Haddon Hall is home to Lord and Lady Edward Manners and has been owned by the family for the last 900 years. For the first time, the Medieval Private Park is being opened for guided walks and talks.
Whilst it is well known that Haddon is one of the great survivors of the Medieval age, having been left under lock and key by its family for 200 years, it is less well known that its Medieval Park, that encircles the hall, has also remained largely undisturbed and is remarkable for its diversity of habitats, unaltered landscapes and stretches of ancient pasture.
Haddon’s Medieval Park, recognised as nationally significant through its inclusion on the Register of Historic Parks and Gardens at Grade 1, the highest possible designation, is now, for the first time, being made available to be seen and enjoyed by our visitors via a new programme of guided walks and talks.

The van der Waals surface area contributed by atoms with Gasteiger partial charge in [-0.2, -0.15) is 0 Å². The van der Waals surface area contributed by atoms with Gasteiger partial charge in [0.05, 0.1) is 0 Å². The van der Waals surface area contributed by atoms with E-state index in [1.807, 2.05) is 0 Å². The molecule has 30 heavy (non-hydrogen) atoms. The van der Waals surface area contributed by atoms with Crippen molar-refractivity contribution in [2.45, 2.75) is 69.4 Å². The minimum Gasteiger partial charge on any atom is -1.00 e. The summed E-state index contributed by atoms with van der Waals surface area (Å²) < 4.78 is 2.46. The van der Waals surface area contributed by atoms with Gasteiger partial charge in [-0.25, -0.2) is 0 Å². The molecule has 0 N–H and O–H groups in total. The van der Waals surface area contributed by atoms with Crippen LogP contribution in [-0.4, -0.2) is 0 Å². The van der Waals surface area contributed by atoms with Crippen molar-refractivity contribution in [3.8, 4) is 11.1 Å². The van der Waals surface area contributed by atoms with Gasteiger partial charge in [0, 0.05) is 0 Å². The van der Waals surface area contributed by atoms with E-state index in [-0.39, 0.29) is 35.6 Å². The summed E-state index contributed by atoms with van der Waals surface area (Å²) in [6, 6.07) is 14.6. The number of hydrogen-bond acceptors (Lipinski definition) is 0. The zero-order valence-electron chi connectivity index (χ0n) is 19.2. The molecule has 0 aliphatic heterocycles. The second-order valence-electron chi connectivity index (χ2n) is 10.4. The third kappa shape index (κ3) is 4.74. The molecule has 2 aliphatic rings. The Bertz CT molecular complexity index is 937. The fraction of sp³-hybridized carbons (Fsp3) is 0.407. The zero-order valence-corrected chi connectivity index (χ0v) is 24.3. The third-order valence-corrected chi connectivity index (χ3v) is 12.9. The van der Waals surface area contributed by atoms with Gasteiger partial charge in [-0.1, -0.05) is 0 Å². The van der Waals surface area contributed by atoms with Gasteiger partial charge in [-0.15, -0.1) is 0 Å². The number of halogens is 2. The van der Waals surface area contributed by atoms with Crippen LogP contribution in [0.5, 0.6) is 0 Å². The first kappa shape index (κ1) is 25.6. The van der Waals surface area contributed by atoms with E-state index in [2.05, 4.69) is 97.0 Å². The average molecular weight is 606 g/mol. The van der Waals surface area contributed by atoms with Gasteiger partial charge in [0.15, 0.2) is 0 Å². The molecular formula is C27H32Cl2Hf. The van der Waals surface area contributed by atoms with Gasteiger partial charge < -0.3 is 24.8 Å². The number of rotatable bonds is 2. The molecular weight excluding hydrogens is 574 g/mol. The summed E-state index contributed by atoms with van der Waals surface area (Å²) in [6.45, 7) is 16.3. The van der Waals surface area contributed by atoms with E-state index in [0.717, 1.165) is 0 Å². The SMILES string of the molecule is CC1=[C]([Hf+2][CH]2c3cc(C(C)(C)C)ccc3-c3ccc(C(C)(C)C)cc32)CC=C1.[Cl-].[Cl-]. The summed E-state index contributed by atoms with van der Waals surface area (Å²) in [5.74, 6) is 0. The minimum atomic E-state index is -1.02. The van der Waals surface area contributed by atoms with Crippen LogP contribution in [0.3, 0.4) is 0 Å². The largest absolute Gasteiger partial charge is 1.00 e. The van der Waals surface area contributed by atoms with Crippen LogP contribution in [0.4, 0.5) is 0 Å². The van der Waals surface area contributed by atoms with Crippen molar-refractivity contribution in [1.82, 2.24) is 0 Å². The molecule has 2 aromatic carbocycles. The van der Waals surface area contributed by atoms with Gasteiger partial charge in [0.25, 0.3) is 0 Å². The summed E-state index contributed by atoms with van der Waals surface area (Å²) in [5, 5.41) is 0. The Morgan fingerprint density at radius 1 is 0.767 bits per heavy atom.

The Park, which reaches to 187 hectares, includes parkland, woodland, a significant stretch of the River Wye, water meadows, wetlands and former stretches of farmland. Almost half of the park is particularly unusual, as it is land that has not been touched by agricultural systems for at least 900 years, making it of significant scientific and ecological interest.
In 2019, Haddon Estate received funding from Natural England and DEFRA for the continuation of its Medieval Parkland Restoration Plan, under an organic Higher Tier Countryside Stewardship scheme. The intention is to complete the restoration of the parkland to its original 14th century plan, and to return the landscape to a naturally regenerative open woodland pasture, just as it would have been 700 years ago.